The history of Bernalillo County predates New Mexico statehood in 1912.
The first Courthouse was established at a building owned by Santiago Baca. From 1883 to 1886, the Armijo House in Old Town served as Bernalillo County's first offices, including the Courthouse. This is the east side of what is now the Old Town Plaza.
The next Courthouse was constructed in 1886 near Lomas Boulevard and Central Avenue just south of Old Town. It served Bernalillo County for the next 40 years. The Courthouse was financed by the Bernadelli and Palladio Law Firm at a cost of $62,000.
Today, this location is the San Felipe de Neri School. The Courthouse served as the San Felipe de Neri School from 1926 until 1959, when the building was deemed unsafe and destroyed.
In 1923, support increased for a new Courthouse. Pearce Rodey, founder of the Rodey Law Firm, directed a petition drive to move the Courthouse to "New Town" and persuaded county commissioners to approve a $500,000 bond. The brick building went up near Tijeras Avenue between Fourth and Fifth Streets and opened in May 1926. Surrounded by trees and a small park, this Courthouse served the county until 1964.
Today, this building borders the west side of Albuquerque's Civic Plaza.
In December 1964, a new Courthouse was dedicated by U.S. Supreme Court Justice Byron R. White. The complex included a renovation of the 1926 Courthouse and a brand new building along Tijeras Avenue, which featured a fourth-floor jail.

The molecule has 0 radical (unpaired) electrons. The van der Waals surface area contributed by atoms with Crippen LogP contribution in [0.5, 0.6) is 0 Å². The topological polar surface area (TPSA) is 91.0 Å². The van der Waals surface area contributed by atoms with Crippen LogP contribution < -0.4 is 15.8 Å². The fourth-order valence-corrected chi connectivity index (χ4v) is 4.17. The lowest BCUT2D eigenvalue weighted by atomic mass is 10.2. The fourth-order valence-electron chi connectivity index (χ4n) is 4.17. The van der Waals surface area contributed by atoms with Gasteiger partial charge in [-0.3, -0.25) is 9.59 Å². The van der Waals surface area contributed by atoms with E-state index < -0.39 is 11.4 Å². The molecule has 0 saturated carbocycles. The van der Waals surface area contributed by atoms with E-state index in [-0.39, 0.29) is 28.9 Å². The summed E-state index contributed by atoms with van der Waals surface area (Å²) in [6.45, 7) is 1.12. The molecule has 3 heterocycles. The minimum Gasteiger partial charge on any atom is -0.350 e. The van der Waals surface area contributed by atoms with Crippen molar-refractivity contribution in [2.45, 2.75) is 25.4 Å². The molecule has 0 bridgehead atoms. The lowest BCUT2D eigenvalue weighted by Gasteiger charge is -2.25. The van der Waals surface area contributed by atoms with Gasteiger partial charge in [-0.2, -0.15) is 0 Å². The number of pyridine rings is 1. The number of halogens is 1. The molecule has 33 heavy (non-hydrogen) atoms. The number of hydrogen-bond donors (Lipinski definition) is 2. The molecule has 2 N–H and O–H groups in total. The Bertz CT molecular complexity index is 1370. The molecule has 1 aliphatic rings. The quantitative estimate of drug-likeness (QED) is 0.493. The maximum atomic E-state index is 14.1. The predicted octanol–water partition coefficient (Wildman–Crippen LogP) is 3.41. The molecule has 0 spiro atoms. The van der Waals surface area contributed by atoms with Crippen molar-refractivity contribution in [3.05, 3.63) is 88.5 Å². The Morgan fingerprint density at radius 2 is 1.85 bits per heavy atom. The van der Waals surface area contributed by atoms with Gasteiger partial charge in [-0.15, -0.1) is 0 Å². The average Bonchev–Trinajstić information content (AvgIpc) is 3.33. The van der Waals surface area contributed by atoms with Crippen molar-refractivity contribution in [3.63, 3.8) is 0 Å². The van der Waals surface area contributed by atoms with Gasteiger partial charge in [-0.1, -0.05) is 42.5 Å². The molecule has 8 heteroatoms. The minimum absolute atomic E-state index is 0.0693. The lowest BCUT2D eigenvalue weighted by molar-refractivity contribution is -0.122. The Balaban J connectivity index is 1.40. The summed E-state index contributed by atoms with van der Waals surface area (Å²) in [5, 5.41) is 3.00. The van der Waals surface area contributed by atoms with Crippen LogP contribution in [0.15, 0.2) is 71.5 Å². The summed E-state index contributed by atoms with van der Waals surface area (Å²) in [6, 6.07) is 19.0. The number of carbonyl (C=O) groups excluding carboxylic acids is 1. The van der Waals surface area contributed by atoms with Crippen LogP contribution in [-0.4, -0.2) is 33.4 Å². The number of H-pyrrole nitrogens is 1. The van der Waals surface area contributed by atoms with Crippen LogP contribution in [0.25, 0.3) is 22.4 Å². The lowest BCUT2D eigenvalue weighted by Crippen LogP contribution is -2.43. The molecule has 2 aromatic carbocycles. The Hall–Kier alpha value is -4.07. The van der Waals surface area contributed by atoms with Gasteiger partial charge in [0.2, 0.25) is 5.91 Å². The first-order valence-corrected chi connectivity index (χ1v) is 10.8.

Sheets of marble were positioned over the bricks on the old Courthouse to modernize the building's street appeal.
Cost of the project: $2.5 millon.
The John E. Brown Juvenile Justice Center on North Second Street opened in 1980. The clerk's office opened a satellite, and youth offender cases were handled by one judge: The Honorable John E. Brown. Today, the Juvenile Justice Center has three judges hearing youth cases.
1980 also marked the opening of Metro Court, which consolidated the Magistrate, Municipal and Small-Claims Courts in Albuquerque.
The Court Today
The current Courthouse at Fourth and Lomas was completed in June 2001 at a cost of $45 million. Funding was provided by capital bonds.
Currently there are 27 judges in the Second Judical District Court:
Children's Court: Three judges
Civil Division: Ten judges
Criminal Division: Ten judges
Domestic Relations: Four judges